Rolls of steel at ArcelorMittal’s Dofasco plant in Ontario, Canada. Picture: REUTERS
Rolls of steel at ArcelorMittal’s Dofasco plant in Ontario, Canada. Picture: REUTERS

Ottawa — Canada hit back at the US on Friday with retaliatory tariffs on summertime essentials including Florida orange juice, tomato sauce and Kentucky bourbon in its opening salvo in a trade war with President Donald Trump.

As temperatures and tension increase, the measures targeting C$16.6bn ($12.6bn) in US steel, aluminium and consumer goods took effect on Sunday, when Canadians celebrated a holiday and just days before Independence Day in the US amid a heatwave in both countries.

The tit-for-tat duties are a response to punishing US steel and aluminium tariffs imposed at the start of June. Ottawa also unveiled C$2bn in aid for the two sectors.

Ottawa "had no choice but to announce reciprocal countermeasures to the steel and aluminium tariffs that the US imposed on June 1 2018," Prime Minister Justin Trudeau told Trump in a call on Friday, his office said.

Canadian Foreign Minister Chrystia Freeland announced the tariffs at a steel facility in Hamilton, Ontario.

"We will not escalate and we will not back down," she said, while noting that this trade action was the strongest Ottawa has taken since the Second World War. But she said the move was made with "regret" and "very much in sorrow, not in anger" against a close ally.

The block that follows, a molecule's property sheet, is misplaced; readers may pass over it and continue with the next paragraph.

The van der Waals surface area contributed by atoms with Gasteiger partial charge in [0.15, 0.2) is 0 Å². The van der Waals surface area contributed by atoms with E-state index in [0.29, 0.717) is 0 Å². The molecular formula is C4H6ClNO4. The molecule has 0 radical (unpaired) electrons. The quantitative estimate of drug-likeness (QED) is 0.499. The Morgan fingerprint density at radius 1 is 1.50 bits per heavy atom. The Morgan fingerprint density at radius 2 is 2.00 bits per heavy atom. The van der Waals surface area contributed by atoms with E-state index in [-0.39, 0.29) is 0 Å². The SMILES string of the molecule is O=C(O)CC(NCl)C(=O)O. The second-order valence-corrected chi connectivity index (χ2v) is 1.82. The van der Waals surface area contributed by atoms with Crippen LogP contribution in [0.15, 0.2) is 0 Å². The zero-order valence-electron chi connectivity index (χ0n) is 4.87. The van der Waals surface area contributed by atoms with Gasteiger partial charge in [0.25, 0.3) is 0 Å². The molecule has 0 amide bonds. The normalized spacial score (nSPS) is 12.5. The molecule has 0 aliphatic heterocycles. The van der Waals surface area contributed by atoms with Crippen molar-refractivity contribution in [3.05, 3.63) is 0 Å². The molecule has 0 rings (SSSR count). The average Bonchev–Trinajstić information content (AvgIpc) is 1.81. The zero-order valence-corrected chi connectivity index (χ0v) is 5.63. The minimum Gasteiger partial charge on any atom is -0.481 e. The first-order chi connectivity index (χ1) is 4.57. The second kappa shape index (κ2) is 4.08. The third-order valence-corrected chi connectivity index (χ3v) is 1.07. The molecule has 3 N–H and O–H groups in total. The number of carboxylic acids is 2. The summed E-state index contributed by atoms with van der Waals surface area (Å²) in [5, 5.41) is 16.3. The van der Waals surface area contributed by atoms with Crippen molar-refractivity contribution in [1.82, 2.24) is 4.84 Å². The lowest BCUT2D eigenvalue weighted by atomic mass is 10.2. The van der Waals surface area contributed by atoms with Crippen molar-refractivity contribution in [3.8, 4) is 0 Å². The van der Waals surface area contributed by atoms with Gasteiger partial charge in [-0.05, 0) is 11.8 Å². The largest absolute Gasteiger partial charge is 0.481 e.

The list of more than 250 American goods subject to Canadian duties — including Florida juice, Wisconsin toilet paper and North Carolina gherkins, which are labour intensive to produce — aim to put pressure on Trump supporters in key states in November’s US midterm elections.

The penalties will add 25% to the cost of US steel and 10% to aluminium and consumer goods. Canada and Mexico were initially exempted from the US metals tariffs — as was the EU — but Trump allowed the duties to take effect after talks stalled to revamp the North American Free Trade Agreement.

After the EU unveiled retaliatory tariffs, US trade representative Robert Lighthizer last week lashed out, calling them groundless and illegal.

"Retaliatory tariffs underscore the complete hypocrisy that governs so much of the global trading system," Lighthizer said in a statement.